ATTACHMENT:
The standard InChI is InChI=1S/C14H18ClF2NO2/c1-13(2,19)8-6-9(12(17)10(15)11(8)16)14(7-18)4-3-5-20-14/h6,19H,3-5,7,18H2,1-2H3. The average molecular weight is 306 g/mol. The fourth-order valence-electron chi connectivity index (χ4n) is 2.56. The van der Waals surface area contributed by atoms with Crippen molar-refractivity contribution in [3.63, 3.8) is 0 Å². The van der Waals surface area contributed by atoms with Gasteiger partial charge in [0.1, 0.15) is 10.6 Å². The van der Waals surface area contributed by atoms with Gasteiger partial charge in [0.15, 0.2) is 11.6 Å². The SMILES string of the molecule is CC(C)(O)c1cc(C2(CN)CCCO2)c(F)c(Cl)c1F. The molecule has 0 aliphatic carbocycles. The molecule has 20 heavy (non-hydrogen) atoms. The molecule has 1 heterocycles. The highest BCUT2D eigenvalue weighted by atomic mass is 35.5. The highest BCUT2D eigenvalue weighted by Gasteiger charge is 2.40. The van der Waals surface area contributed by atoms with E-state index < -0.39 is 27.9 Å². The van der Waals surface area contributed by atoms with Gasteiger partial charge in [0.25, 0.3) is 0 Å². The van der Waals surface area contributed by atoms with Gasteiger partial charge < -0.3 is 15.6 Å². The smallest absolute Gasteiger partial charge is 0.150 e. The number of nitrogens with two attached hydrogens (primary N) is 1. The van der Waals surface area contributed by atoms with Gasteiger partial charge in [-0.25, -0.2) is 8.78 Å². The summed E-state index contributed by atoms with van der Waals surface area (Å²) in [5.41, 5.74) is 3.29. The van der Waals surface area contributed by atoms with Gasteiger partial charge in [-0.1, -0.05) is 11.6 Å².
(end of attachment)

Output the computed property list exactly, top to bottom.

The standard InChI is InChI=1S/C14H18ClF2NO2/c1-13(2,19)8-6-9(12(17)10(15)11(8)16)14(7-18)4-3-5-20-14/h6,19H,3-5,7,18H2,1-2H3. The average molecular weight is 306 g/mol. The fourth-order valence-electron chi connectivity index (χ4n) is 2.56. The van der Waals surface area contributed by atoms with Crippen molar-refractivity contribution in [3.63, 3.8) is 0 Å². The van der Waals surface area contributed by atoms with Gasteiger partial charge in [0.1, 0.15) is 10.6 Å². The van der Waals surface area contributed by atoms with Gasteiger partial charge in [0.15, 0.2) is 11.6 Å². The SMILES string of the molecule is CC(C)(O)c1cc(C2(CN)CCCO2)c(F)c(Cl)c1F. The molecule has 0 aliphatic carbocycles. The molecule has 20 heavy (non-hydrogen) atoms. The molecule has 1 heterocycles. The highest BCUT2D eigenvalue weighted by atomic mass is 35.5. The highest BCUT2D eigenvalue weighted by Gasteiger charge is 2.40. The van der Waals surface area contributed by atoms with E-state index < -0.39 is 27.9 Å². The van der Waals surface area contributed by atoms with Gasteiger partial charge in [0.25, 0.3) is 0 Å². The van der Waals surface area contributed by atoms with Gasteiger partial charge < -0.3 is 15.6 Å². The smallest absolute Gasteiger partial charge is 0.150 e. The number of nitrogens with two attached hydrogens (primary N) is 1. The van der Waals surface area contributed by atoms with Gasteiger partial charge in [-0.25, -0.2) is 8.78 Å². The summed E-state index contributed by atoms with van der Waals surface area (Å²) in [5.41, 5.74) is 3.29. The van der Waals surface area contributed by atoms with Gasteiger partial charge in [-0.1, -0.05) is 11.6 Å².